A simple RLC circuit in series is shown below.
Even the very simplest RLC circuits lead to integro-differential equations. For if a single-loop circuit contains resistance R, capacitance C, and inductance L with impressed voltage E(t), then Kirchhoff's second law yields
for linear second order differential operator L[x,D] = D² + p D + q I. It is assumed that the
coefficients p(x), q(x), and the driving term f(x) are continuous on an open interval (𝑎,b) that contains the point x_{0}. Then there is exactly one solution y = ϕ(x) of this problem and the solution exists throughout the interval (𝑎,b).
This statement is valid also for arbitrary n-th order linear differential operator with continuous coefficients.
These functions p(x) and x(x) are continuous on the real axes ℝ except points
\[
\pm\pi , \pm 2\pi , \pm3\pi , \ldots ,
\]
but they are continuous at the origin. The initial point π/2 belongs to the interval π ∈ (-π, π), which is the longest interval in which all the coefficients are continuous.
If the initial condition will be specified at another point:
\[
y(4) = 1, \quad y' (4) = -1,
\]
then the longest interval of existence would be (π, 2π).
■
Theorem 2: If coefficients \( a_n (x), a_{n-1} (x), \ldots , a_0 (x) \)
are continuous functions on some interval |a,b| and \( a_n (x) \ne 0 , \) then the homogeneous
linear differential equation \( L \left[ x, \texttt{D} \right] y =0 , \) which can be written as
has n linearly independent solutions \( \left\{ y_1 (x), y_2 (x), \ldots , y_n (x) \right\} \)
that are continuous on the interval |a,b|. Then the general solution of the equation on the interval is
where \( C_1 , C_2 , \ldots , C_n \) are arbitrary constants. ⧫
The linear combination \( y_h (x) = C_1 \, y_1 (x) + C_{2} \, y_2 (x) + \cdots + a_{n-1} \, y_{n-1} (x) + a_n \, y_n (x) , \)
which is the general solution of the homogeneous equation \( L \left[ x, \texttt{D} \right] y = 0 \) is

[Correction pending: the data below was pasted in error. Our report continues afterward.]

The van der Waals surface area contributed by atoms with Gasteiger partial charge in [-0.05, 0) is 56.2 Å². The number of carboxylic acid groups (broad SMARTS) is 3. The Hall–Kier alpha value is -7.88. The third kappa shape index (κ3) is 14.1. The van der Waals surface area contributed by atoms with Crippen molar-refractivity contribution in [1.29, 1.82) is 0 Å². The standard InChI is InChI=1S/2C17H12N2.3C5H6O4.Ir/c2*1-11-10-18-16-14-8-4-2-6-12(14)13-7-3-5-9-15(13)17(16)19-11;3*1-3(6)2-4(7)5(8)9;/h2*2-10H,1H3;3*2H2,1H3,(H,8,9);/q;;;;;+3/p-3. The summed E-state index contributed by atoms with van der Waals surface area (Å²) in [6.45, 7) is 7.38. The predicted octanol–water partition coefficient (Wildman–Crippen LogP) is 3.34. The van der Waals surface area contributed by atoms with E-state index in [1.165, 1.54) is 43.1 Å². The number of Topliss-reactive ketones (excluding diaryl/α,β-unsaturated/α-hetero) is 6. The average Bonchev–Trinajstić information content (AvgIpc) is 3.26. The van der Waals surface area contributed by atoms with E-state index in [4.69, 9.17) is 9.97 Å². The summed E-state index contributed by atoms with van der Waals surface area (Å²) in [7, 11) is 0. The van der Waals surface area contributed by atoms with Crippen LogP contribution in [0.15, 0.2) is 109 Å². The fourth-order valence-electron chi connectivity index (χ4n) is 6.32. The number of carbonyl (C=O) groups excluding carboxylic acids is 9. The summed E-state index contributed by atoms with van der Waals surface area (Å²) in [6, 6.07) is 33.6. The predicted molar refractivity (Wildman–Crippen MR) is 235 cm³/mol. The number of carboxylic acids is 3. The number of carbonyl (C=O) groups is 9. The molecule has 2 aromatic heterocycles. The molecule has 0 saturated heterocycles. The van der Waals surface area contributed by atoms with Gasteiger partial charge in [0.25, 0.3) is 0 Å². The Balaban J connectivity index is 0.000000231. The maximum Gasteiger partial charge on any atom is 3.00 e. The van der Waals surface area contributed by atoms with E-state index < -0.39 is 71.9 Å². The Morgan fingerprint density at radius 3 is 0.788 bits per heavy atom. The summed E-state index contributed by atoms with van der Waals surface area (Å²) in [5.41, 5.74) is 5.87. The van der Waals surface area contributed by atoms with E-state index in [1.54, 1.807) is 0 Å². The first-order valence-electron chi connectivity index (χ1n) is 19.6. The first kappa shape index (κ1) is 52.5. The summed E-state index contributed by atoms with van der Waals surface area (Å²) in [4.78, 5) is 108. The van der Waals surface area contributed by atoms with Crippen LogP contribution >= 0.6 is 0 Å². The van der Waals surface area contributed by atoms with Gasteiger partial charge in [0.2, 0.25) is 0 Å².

sometimes called the complementary function for nonhomogeneous equation.
Theorem (Principle of Superposition for homogeneous equations):
If y_{1}, y_{2}, … , y_{m} are solutions to some linear homogeneous differential equation L[x, D] y = 0, then their linear combination
is also a solution of the same homogeneous equation L[x, D] y = 0 for any values of constants c_{1}, c_{2}, … , c_{m}.
It is convenient to use an operator notation L[x, D] y = f
for defining a differential equation. Recall that the zero power of the derivative operator is the identical operator: D^{0} = I.
The function f(x) in the right-hand side is called the nonhomogeneous term or driving term or forcing term.
Any function y = ϕ(x) that satisfies the above equation is called a particular solution of equation L[D] y = f. We usually identify a particular solution by subscript p: y_{p}. The general solution (containing n arbitrary constants) of the homogeneous linear differential equation
L[D] y = 0 is denoted by y_{h}.
Example:
Verify that \( y_p (x) = \frac{1}{32} \left( 8\,x^2 - 4\,x -7 \right) \) is a particular solution of \( y'' - 3\,y' + 4\,y = x^2 -2\,x . \)
Solution: Upon defining y_{p} with Mathematica
yp[x_] = (8 x^2 - 4 x -7)/32
we compute and simplify \( y''_p - 3\,y'_p + 4\,y_p : \)
Simplify[yp''[x] -3 yp'[x] + 4 yp[x]]
(-2 + x) x
and see that the result is identically equal to the driven term.
■
Theorem 4:
Let y_{p} be any particular solution of the nonhomogeneous linear n-th
order differential equation
on an interval |𝑎,b|, and let \( \left\{ y_1 (x), y_2 (x), \ldots , y_n (x) \right\} \)
be a fundamental set of solutions of the associated homogeneous differential equation
\( L \left[ x, \texttt{D} \right] y =0 \) on |𝑎,b|. Then the general solution
of the nonhomogeneous equation \( L \left[ x, \texttt{D} \right] y = f(x) \) on the interval is
where \( C_1 , C_2 , \ldots , C_n \) are arbitrary constants.
As we see from the previous Theorem, the general solution of a nonhomogeneous linear equation consists of the sum of two functions:
\[
y (x) = y_p (x) + y_h (x) ,